Prescott eNews
May 21, 2024 5:11 AM
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Opinion – Yavapai College: Driving Yavapai County’s Workforce

Yavapai College operates six campuses and centers throughout Yavapai County, serving its students and communities with exceptional academic programs, economic development, and cultural enrichment activities.

The college’s average age student is 30, and this past year, 1,750 students graduated with 1,981 degrees and certificates. The youngest graduate was 15 years old from Yarnell, and the oldest graduate was 79 years old from Prescott Valley. YC’s first bachelor’s degree student walked across the stage with her degree, signifying a truly transformational moment in the traditional community college expectation.

1,750 individuals now enter the county’s workforce or have upskilled their careers to provide a better life for their families and contribute to the county’s economy. A total of 65% of Yavapai College’s academic programs lead to living wage jobs in Yavapai County, and one out of 33 jobs in the county are supported by the college and its students.

The college’s academic programs directly support local businesses and industries with the trained employees that they desperately need. YC trains our healthcare workers, including our nurses, radiologists, CNAs, LPNs, technicians, and allied health professionals. It trains our police through the Northern Arizona Regional Training Academy, the only police academy in northern Arizona. It trains our firefighters, HVAC technicians, plumbers, electricians, construction workers, automotive repair workers, line workers for APS, CDL drivers for our buses, and truck drivers. YC now offers bachelor’s degrees in business and nursing, which critically impact the residents of our county.

These are just examples of the training and education that YC provides right here, in our county where our residents do not have to go to Phoenix or elsewhere to fulfill their dreams.

The college does this despite receiving less than 3% of its budget from the state. The District Governing Board has the ability to raise the primary property tax levy by 2% each year, and that 2% accrues if not used. The Board has only approved a tax increase twice since 2018, despite the significant increase in operational costs and inflation. This included no tax increases during the pandemic. According to a recent economic impact study, YC adds $203.7 million dollars to the Yavapai County economy annually, a value approximately equal to 2.2% of the county’s total gross regional product (GRP).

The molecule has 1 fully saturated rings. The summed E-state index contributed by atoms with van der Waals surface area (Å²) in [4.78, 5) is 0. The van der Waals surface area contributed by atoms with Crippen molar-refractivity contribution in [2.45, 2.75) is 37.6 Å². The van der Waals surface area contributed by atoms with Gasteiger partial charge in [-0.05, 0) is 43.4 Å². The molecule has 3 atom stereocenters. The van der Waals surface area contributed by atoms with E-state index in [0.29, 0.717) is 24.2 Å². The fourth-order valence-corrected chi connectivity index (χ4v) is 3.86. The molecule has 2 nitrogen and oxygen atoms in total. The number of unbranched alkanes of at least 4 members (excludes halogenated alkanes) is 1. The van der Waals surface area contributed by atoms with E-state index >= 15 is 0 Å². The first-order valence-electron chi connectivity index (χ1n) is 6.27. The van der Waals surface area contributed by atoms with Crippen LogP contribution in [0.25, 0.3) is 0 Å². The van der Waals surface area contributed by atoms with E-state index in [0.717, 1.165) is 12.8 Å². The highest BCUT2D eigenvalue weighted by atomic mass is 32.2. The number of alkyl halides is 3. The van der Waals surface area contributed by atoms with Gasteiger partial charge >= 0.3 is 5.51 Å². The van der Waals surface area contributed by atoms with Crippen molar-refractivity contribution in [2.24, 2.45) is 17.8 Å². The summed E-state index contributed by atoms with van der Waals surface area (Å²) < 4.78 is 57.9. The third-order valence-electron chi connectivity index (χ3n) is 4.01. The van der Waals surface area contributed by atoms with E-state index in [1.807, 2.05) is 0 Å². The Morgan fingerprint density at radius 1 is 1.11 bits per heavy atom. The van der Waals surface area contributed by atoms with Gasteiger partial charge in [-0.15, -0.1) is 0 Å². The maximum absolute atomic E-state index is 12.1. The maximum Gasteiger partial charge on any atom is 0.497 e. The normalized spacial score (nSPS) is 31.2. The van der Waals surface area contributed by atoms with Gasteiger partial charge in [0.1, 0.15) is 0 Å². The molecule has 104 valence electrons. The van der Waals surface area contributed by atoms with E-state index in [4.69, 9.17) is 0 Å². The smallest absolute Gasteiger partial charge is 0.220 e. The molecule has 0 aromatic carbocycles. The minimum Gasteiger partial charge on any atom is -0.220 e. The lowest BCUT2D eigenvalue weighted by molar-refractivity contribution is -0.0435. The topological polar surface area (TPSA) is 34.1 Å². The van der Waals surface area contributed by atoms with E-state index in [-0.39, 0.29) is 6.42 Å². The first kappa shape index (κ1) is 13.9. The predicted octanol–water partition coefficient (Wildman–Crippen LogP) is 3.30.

Where would Yavapai County be without Yavapai College? Where would our healthcare workers, skilled trades workers, and technicians come from? The cost of living in our county is too high to attract families here. A disheartening 20% of YC students already report that they are homeless. This alone shows the need for the College to buy the Prescott Pines property to address student housing. How can we expect students to get an education if they don’t have a safe and consistent place to live?

As the chair of the Yavapai College District Governing Board, these are the considerations that we must take into account when the Board considers a property tax levy. The College has visionary leadership led by President Dr. Lisa Rhine. The faculty and staff work tirelessly to support our students and to provide the Board with a transparent and fair budget proposal every year.

If we do not fund the college, what does our future look like? Will we have police, firefighters, healthcare workers here? Will small businesses and larger industries be able to survive in our county without a pipeline of trained employees?

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2 Responses

  1. Deb Mccasland is a no nonsense conservative. Prior to her election to the YCCC board there were annual increases driving up our property taxes. Now, with horrendous inflation, balancing any budget is a difficult act but with new leadership at YCCC a much more practical management team has produced efficiencies but inflation requires this necessary increase. Remember, there has not been annual increases as before Ms Mccasland and others were elected.

  2. Why is Yavapai College taxing us out of our homes? My property taxes to YC are approaching $1000 a year. Need to find another way. AZ is totally off track on funding of local colleges. We get a big surplus and what do they do? Build another beltway around Pheonix. Never knew this when I moved here.

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